Kawakami vs Kuroda
The Sox also have interest in Kenshin Kawakami, a 33-year-old righty for the Chunichi Dragons who went 9-5 with a 2.30 ERA last season. Kawakami is a Hiroki Kuroda-type pitcher with a cut fastball and good curveball who could man the No. 4 or 5 spot in the Sox rotation.
I normally interpret the comparison to Hiroki Kuroda as “not as good as Daisuke Matsuzaka, but better than Kei Igawa“. In addition to that, they’re both right-handed, about the same age, and have long track records of success in Japan’s Central League.
There are a couple of differences:
1. Kuroda is a fastball/slider/splitter pitcher, while Kawakami is mostly a fastball/cutter/curveball guy. Kuroda can reach the mid-90’s on his heater, while Kawakami sits in the low-90’s and relies a little more on movement and off-speed stuff.
2. Kawakami has spent his career with a usually competitive Chunichi Dragons team, while Kuroda spent his career with the perennial also-ran Hiroshima Carp. Kawakami has had a consistently outstanding infield defense behind him for his NPB career, while I don’t think the same can be said of the Carp defense. Kawakami has also pitched in more big games.
With the above three points noted, I’d say that Kawakami is a slightly worse MLB prospect than Kuroda was last year, but let’s test that assumption with some performance data. This will be a simplistic analysis, but hopefully it will provide a better insight into Kawakami as a prospect.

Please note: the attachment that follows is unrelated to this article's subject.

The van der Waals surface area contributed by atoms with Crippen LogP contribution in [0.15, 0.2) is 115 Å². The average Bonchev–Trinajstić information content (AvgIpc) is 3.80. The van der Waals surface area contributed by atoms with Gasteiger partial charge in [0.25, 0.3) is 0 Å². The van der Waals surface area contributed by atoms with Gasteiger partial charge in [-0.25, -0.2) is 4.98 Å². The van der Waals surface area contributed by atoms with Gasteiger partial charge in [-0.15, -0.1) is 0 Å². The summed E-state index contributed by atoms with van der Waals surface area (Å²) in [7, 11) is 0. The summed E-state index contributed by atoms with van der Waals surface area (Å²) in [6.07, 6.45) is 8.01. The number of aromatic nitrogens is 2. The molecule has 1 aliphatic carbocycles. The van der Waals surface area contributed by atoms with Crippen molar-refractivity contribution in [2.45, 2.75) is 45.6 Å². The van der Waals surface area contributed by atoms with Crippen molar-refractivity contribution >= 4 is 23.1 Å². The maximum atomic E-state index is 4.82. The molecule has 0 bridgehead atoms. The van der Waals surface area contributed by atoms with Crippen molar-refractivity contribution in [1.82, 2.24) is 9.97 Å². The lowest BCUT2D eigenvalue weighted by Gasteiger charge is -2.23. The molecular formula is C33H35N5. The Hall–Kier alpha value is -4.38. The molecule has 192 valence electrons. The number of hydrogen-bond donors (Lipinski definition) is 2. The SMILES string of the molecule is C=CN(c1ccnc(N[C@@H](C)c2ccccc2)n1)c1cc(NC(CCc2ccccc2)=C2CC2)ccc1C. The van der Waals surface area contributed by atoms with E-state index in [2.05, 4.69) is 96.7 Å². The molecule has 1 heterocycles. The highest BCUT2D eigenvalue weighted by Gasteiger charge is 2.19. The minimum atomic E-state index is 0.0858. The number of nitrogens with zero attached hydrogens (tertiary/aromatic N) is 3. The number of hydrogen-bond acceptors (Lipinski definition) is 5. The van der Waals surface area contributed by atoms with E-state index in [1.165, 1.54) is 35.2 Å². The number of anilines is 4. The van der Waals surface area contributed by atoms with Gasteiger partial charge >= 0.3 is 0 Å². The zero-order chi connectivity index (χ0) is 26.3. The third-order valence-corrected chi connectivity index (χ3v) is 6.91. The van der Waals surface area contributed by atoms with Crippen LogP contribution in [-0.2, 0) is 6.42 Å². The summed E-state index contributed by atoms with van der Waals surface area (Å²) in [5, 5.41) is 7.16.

Using stats from the excellent Data League site (Japanese, works best in Internet Explorer), I put together some simple comparisons to try to isolate the differences between the two pitchers. I looked at the period between 1998-2007, tossing out Kuroda’s 1997 because Kawakami hadn’t started his career yet and 2008 because the two pitchers were in different leagues.
Kuroda’s DIPSera was pretty consistent his last few years in Japan, but his actual ERA varied widely, which is probably the result of an inconsistent defense. Kawakami, on the other hand, has put up consistent DIPSera and ERA numbers.
This one surprised me. Kawakami matched Kuroda on strikeout rate consistently in Japan, and bested him in ’06 and ’07. Both pitchers have done a good job improving on their control as they gained experience.
If anything, this and the previous chart point out that Kuroda was coming off a relatively poor season by his standards in ’07. Kawakami, on the other hand will be coming off a much better 2008 season statistically, though he did miss time due to minor injuries and the Olympics.
It’s easy to favor Kuroda as a pitcher because of his stuff (I do), but Kawakami has been a consistent performer over the last eight years. Should Kawakami pursue a career in MLB (and I think he will), his performance will obviously depend on where he winds up. But if he can continue to keep the ball down in the zone and miss bats with his breaking stuff, I see no reason why he can’t be an effective mid-rotation starter.